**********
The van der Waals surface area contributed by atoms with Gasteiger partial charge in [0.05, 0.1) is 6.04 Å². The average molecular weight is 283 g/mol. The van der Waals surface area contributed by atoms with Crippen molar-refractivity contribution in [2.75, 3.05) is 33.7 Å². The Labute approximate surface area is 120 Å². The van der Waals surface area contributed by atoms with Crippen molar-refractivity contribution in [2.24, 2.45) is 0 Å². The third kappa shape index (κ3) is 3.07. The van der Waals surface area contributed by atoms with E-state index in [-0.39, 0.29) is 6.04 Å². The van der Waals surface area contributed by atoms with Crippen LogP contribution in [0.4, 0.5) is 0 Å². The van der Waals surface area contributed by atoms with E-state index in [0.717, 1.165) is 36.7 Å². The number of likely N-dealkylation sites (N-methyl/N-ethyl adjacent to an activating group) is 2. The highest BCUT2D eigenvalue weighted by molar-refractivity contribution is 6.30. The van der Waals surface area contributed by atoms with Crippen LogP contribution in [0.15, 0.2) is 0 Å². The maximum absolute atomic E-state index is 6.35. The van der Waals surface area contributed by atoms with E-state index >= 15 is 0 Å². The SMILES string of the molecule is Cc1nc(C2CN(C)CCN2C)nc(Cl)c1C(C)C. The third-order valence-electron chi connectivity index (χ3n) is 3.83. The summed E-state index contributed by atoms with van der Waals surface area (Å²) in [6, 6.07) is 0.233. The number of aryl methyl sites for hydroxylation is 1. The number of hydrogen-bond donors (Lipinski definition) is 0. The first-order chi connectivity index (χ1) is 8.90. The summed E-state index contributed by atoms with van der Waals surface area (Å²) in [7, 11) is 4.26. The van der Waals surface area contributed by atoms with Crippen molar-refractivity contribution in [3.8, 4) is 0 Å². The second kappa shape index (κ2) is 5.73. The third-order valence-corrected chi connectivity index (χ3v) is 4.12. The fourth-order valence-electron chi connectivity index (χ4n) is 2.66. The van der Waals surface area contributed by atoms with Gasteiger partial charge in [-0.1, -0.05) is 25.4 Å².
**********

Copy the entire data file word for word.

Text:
The van der Waals surface area contributed by atoms with Gasteiger partial charge in [0.05, 0.1) is 6.04 Å². The average molecular weight is 283 g/mol. The van der Waals surface area contributed by atoms with Crippen molar-refractivity contribution in [2.75, 3.05) is 33.7 Å². The Labute approximate surface area is 120 Å². The van der Waals surface area contributed by atoms with Crippen molar-refractivity contribution in [2.24, 2.45) is 0 Å². The third kappa shape index (κ3) is 3.07. The van der Waals surface area contributed by atoms with E-state index in [-0.39, 0.29) is 6.04 Å². The van der Waals surface area contributed by atoms with Crippen LogP contribution in [0.4, 0.5) is 0 Å². The van der Waals surface area contributed by atoms with E-state index in [0.717, 1.165) is 36.7 Å². The number of likely N-dealkylation sites (N-methyl/N-ethyl adjacent to an activating group) is 2. The highest BCUT2D eigenvalue weighted by molar-refractivity contribution is 6.30. The van der Waals surface area contributed by atoms with Crippen LogP contribution in [0.15, 0.2) is 0 Å². The maximum absolute atomic E-state index is 6.35. The van der Waals surface area contributed by atoms with E-state index >= 15 is 0 Å². The SMILES string of the molecule is Cc1nc(C2CN(C)CCN2C)nc(Cl)c1C(C)C. The third-order valence-electron chi connectivity index (χ3n) is 3.83. The summed E-state index contributed by atoms with van der Waals surface area (Å²) in [6, 6.07) is 0.233. The number of aryl methyl sites for hydroxylation is 1. The number of hydrogen-bond donors (Lipinski definition) is 0. The first-order chi connectivity index (χ1) is 8.90. The summed E-state index contributed by atoms with van der Waals surface area (Å²) in [7, 11) is 4.26. The van der Waals surface area contributed by atoms with Crippen molar-refractivity contribution in [3.8, 4) is 0 Å². The second kappa shape index (κ2) is 5.73. The third-order valence-corrected chi connectivity index (χ3v) is 4.12. The fourth-order valence-electron chi connectivity index (χ4n) is 2.66. The van der Waals surface area contributed by atoms with Gasteiger partial charge in [-0.1, -0.05) is 25.4 Å².